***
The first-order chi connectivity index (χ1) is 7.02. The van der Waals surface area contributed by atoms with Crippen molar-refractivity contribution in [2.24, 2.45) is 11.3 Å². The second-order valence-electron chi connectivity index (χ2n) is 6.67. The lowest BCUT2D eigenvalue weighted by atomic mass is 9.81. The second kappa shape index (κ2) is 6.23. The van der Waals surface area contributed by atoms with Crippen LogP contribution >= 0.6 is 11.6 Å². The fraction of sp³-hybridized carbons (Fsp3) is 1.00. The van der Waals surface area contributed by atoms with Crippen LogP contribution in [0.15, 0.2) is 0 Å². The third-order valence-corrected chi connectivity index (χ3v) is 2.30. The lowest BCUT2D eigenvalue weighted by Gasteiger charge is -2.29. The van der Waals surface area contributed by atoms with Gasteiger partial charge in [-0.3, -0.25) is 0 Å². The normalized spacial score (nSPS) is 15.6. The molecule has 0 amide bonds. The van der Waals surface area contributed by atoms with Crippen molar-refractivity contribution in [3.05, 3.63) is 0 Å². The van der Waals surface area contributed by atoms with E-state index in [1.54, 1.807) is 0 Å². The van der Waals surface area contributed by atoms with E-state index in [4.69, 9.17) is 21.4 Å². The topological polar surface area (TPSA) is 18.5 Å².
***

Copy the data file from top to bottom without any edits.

The first-order chi connectivity index (χ1) is 7.02. The van der Waals surface area contributed by atoms with Crippen molar-refractivity contribution in [2.24, 2.45) is 11.3 Å². The second-order valence-electron chi connectivity index (χ2n) is 6.67. The lowest BCUT2D eigenvalue weighted by atomic mass is 9.81. The second kappa shape index (κ2) is 6.23. The van der Waals surface area contributed by atoms with Crippen LogP contribution >= 0.6 is 11.6 Å². The fraction of sp³-hybridized carbons (Fsp3) is 1.00. The van der Waals surface area contributed by atoms with Crippen LogP contribution in [0.15, 0.2) is 0 Å². The third-order valence-corrected chi connectivity index (χ3v) is 2.30. The lowest BCUT2D eigenvalue weighted by Gasteiger charge is -2.29. The van der Waals surface area contributed by atoms with Gasteiger partial charge in [-0.3, -0.25) is 0 Å². The normalized spacial score (nSPS) is 15.6. The molecule has 0 amide bonds. The van der Waals surface area contributed by atoms with Crippen molar-refractivity contribution in [3.05, 3.63) is 0 Å². The van der Waals surface area contributed by atoms with E-state index in [1.54, 1.807) is 0 Å². The van der Waals surface area contributed by atoms with E-state index in [4.69, 9.17) is 21.4 Å². The topological polar surface area (TPSA) is 18.5 Å².